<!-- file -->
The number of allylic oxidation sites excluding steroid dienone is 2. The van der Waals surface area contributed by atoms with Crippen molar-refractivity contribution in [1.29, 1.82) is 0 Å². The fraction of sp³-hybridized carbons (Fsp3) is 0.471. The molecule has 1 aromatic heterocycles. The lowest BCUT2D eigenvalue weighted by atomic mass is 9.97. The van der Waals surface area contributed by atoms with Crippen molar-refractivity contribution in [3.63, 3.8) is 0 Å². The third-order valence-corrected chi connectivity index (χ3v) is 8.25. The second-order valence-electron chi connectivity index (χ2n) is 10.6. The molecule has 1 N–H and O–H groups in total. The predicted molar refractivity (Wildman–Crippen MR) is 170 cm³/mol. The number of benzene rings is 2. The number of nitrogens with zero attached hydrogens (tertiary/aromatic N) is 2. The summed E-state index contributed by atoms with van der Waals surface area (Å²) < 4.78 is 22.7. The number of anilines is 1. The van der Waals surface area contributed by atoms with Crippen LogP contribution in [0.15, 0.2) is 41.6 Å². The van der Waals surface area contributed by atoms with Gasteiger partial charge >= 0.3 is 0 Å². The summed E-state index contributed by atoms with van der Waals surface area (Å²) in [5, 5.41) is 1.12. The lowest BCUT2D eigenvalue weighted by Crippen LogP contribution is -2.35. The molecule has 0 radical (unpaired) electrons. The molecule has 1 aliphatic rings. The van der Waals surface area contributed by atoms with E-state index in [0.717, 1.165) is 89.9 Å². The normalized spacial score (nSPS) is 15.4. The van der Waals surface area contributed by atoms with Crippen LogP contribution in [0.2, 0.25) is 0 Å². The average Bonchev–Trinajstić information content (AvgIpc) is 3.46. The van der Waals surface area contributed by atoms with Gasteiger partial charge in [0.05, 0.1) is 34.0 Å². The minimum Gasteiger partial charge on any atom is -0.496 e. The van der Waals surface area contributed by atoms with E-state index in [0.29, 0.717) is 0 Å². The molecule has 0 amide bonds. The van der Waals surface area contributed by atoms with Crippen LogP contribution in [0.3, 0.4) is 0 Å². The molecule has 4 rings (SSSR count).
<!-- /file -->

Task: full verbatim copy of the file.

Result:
The number of allylic oxidation sites excluding steroid dienone is 2. The van der Waals surface area contributed by atoms with Crippen molar-refractivity contribution in [1.29, 1.82) is 0 Å². The fraction of sp³-hybridized carbons (Fsp3) is 0.471. The molecule has 1 aromatic heterocycles. The lowest BCUT2D eigenvalue weighted by atomic mass is 9.97. The van der Waals surface area contributed by atoms with Crippen molar-refractivity contribution in [3.63, 3.8) is 0 Å². The third-order valence-corrected chi connectivity index (χ3v) is 8.25. The second-order valence-electron chi connectivity index (χ2n) is 10.6. The molecule has 1 N–H and O–H groups in total. The predicted molar refractivity (Wildman–Crippen MR) is 170 cm³/mol. The number of benzene rings is 2. The number of nitrogens with zero attached hydrogens (tertiary/aromatic N) is 2. The summed E-state index contributed by atoms with van der Waals surface area (Å²) < 4.78 is 22.7. The number of anilines is 1. The van der Waals surface area contributed by atoms with Crippen LogP contribution in [0.15, 0.2) is 41.6 Å². The van der Waals surface area contributed by atoms with Gasteiger partial charge >= 0.3 is 0 Å². The summed E-state index contributed by atoms with van der Waals surface area (Å²) in [5, 5.41) is 1.12. The lowest BCUT2D eigenvalue weighted by Crippen LogP contribution is -2.35. The molecule has 0 radical (unpaired) electrons. The molecule has 1 aliphatic rings. The van der Waals surface area contributed by atoms with E-state index in [0.717, 1.165) is 89.9 Å². The normalized spacial score (nSPS) is 15.4. The van der Waals surface area contributed by atoms with Crippen LogP contribution in [0.2, 0.25) is 0 Å². The average Bonchev–Trinajstić information content (AvgIpc) is 3.46. The van der Waals surface area contributed by atoms with Gasteiger partial charge in [0.05, 0.1) is 34.0 Å². The minimum Gasteiger partial charge on any atom is -0.496 e. The van der Waals surface area contributed by atoms with E-state index in [0.29, 0.717) is 0 Å². The molecule has 0 amide bonds. The van der Waals surface area contributed by atoms with Crippen LogP contribution in [0.3, 0.4) is 0 Å². The molecule has 4 rings (SSSR count).